Dan Gill
02-25-2005, 8:52 AM
Try bitter apple spray on the stuff you want to keep him from chewing. I really don't mind my dogs chewing on cutoffs. It's the things I want to keep that bother me. Really, the adult dogs don't do that - just the puppy. Chew toys that they really like to chew on help a lot.

Glenn Clabo
02-25-2005, 9:07 AM
I have 2 Labs...chewing is based a number of things. We had a real problem with our youngest one at first...used to find our shoes and chew them up when we were out. Now she just finds our shoes and sleeps with them. Here is what our vet recommends...and I can say it works. I think he got it online...

There are various reasons for destructive chewing. Pups need to chew when they are teething between the age of four to six months. They are like babies putting everything in their mouths. This is a pleasurable and necessary experience for them and must be handled properly or a chewing habit may be carried into adulthood. The best way to handle this problem is to soak several old wash rags in water, squeeze them out, and put them in the freezer. Whenever you catch your pup chewing, give him one of these frozen wash rags. The coldness will soothe his swollen gums.
Older dogs usually chew to release tension. There are several things you can do to help your dog feel more at ease. Try to avoid emotionally charged departures. When you leave, just say, "Good-bye, see you later." The greater fuss you make, the more anxiety you create. Establish your leadership through training. Dogs are more secure knowing they have a leader. Do not give in to his demand for excessive attention when you are home. The more you give, the more he will want and, when you are not there, he will be frustrated. Do not isolate your dog as punishment for chewing. This will create more tension and lead to more chewing. Do not physically punish him for chewing. He is chewing to relieve tension, and punishment creates more tension, hence, more chewing. Instead, give him plenty of exercise before leaving him home alone. Exercise works the same way for dogs as it does for humans. It relieves tension.

If your dog insists on chewing, there are some things you can do to slow down the habit and redirect the chewing to permissible objects. Do not play tug-of-war games. This stimulates the oral/mouthing response. Get him a toy-box and fill it with permissible chew toys-nylon bones, racquet balls, rubber rings, and nylon rope. Do not put any personal belongings in this box such as old slippers, knotted socks, or any leather or fabric items. Whenever he chews on a personal belonging, say, "NO CHEW!" and lead him over to his toy-box, give him one of his chew toys and say, "CHEW," followed by "Good Dog!" This will teach him that he can chew but only if the item comes out of his toy box. If he has a personal item in his mouth, do not pull it out. Instead, distract him with one of his toys or a food tidbit. If this does not work, blow a whistle, pop a balloon, or blow a horn. A loud noise will cause him to release. Physical punishment for having this forbidden item in his mouth will only serve to reinforce this behavior. In other words, the chewing will continue and will, in all probability, increase in frequency.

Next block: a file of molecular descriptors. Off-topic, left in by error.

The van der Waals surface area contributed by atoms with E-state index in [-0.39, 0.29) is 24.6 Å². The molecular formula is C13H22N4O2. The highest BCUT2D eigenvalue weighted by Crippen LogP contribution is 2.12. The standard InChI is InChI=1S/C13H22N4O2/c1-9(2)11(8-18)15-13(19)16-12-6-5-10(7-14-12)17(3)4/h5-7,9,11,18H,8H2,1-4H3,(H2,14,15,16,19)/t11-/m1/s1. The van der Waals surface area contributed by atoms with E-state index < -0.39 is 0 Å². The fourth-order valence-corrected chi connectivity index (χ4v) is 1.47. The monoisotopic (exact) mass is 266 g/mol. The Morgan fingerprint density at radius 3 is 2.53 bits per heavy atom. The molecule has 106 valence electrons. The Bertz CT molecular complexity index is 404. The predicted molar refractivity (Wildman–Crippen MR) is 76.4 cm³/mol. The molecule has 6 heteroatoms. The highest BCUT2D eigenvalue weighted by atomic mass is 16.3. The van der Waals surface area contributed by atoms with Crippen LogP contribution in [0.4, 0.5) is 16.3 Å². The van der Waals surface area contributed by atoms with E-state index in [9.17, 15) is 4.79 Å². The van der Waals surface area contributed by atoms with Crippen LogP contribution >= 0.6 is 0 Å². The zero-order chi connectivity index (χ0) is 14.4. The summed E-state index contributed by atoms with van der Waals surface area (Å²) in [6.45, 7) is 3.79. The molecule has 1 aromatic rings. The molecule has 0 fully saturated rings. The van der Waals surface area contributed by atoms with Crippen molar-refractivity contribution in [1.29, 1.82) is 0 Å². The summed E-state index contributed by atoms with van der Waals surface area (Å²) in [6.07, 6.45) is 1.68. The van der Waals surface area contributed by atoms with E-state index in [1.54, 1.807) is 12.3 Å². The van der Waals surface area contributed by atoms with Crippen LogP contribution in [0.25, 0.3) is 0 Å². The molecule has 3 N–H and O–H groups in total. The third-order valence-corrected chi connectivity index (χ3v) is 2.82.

The key factor in anything that you do is to establish a bond with your dog. It is essential that you spend time training him. Part of any good training program includes breaks for playtime. And, of course, lots and lots of daily exercise is absolutely necessary for reducing the stress of being left alone for long periods of time.

Follow this advice and you will establish a bond with your dog wherein he will see you as his leader and he will always try to please you.

Mike Tempel
02-25-2005, 10:06 AM
Glenn, thanks for the information. It seems that although we have tried what the good Dr. has said I don't believe we have tried hard enough. We, like most families, are very busy but it seems as if that excuse won't hold water - we need to spend more time with him even if we have to make more time. I know in my heart it is simply a training issue that we didn't take care of right off the bat.

Mark J Bachler
02-25-2005, 3:03 PM
Maybe you could teach it to crap Part. Bd.

James Carmichael
02-25-2005, 3:24 PM
How old? And what's his ancestry (breedwise)? If he's under 2, he may well grow out of it. If he's older than that and/or descended from a sporting breed, it's likely neurotic chewing out of boredom. As Greg suggested, a companion dog would likely help. If he's out of a sporting breed, he's got a lot of energy and an instinct that tells him to run and explore, so he needs to get out and run, not just a casual walk, but someplace with room to explore and burn up some of that energy.

FYI, I spent many adventurous summers as a kid with family friends who had a beachfront house in La Porte (don't know if it was La Porte proper, but that was their mailing address). Fresh crab, shrimp, and whatever else we could pull out of the Gulf, 5-times a day. If your dog has much Lab in him, take him for a swim! My Brittany used to love the water.